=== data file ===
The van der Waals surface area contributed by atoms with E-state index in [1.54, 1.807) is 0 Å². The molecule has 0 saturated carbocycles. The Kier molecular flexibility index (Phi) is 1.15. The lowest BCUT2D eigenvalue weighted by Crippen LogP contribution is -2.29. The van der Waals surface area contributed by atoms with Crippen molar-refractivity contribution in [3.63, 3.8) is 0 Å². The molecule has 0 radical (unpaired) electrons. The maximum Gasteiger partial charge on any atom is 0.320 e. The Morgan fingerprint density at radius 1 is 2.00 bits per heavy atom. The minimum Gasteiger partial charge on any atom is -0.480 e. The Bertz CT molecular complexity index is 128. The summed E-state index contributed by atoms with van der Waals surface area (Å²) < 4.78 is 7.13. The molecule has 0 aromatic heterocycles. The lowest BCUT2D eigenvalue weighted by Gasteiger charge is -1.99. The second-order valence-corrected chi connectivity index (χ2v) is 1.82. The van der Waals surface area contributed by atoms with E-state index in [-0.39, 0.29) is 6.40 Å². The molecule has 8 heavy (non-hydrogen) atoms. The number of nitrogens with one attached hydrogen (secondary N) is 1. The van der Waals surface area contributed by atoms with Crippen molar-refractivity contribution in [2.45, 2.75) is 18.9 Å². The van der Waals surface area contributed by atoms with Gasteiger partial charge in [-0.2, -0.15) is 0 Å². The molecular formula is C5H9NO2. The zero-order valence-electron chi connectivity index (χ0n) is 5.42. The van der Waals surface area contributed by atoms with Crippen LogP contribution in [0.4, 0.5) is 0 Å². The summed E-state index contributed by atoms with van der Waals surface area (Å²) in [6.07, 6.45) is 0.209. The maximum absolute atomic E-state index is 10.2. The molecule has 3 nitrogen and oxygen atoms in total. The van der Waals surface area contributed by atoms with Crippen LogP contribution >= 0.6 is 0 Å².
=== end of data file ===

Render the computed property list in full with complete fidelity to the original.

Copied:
The van der Waals surface area contributed by atoms with E-state index in [1.54, 1.807) is 0 Å². The molecule has 0 saturated carbocycles. The Kier molecular flexibility index (Phi) is 1.15. The lowest BCUT2D eigenvalue weighted by Crippen LogP contribution is -2.29. The van der Waals surface area contributed by atoms with Crippen molar-refractivity contribution in [3.63, 3.8) is 0 Å². The molecule has 0 radical (unpaired) electrons. The maximum Gasteiger partial charge on any atom is 0.320 e. The Morgan fingerprint density at radius 1 is 2.00 bits per heavy atom. The minimum Gasteiger partial charge on any atom is -0.480 e. The Bertz CT molecular complexity index is 128. The summed E-state index contributed by atoms with van der Waals surface area (Å²) < 4.78 is 7.13. The molecule has 0 aromatic heterocycles. The lowest BCUT2D eigenvalue weighted by Gasteiger charge is -1.99. The second-order valence-corrected chi connectivity index (χ2v) is 1.82. The van der Waals surface area contributed by atoms with E-state index in [-0.39, 0.29) is 6.40 Å². The molecule has 8 heavy (non-hydrogen) atoms. The number of nitrogens with one attached hydrogen (secondary N) is 1. The van der Waals surface area contributed by atoms with Crippen molar-refractivity contribution in [2.45, 2.75) is 18.9 Å². The van der Waals surface area contributed by atoms with Gasteiger partial charge in [-0.2, -0.15) is 0 Å². The molecular formula is C5H9NO2. The zero-order valence-electron chi connectivity index (χ0n) is 5.42. The van der Waals surface area contributed by atoms with Crippen LogP contribution in [0.4, 0.5) is 0 Å². The summed E-state index contributed by atoms with van der Waals surface area (Å²) in [6.07, 6.45) is 0.209. The maximum absolute atomic E-state index is 10.2. The molecule has 3 nitrogen and oxygen atoms in total. The van der Waals surface area contributed by atoms with Crippen LogP contribution >= 0.6 is 0 Å².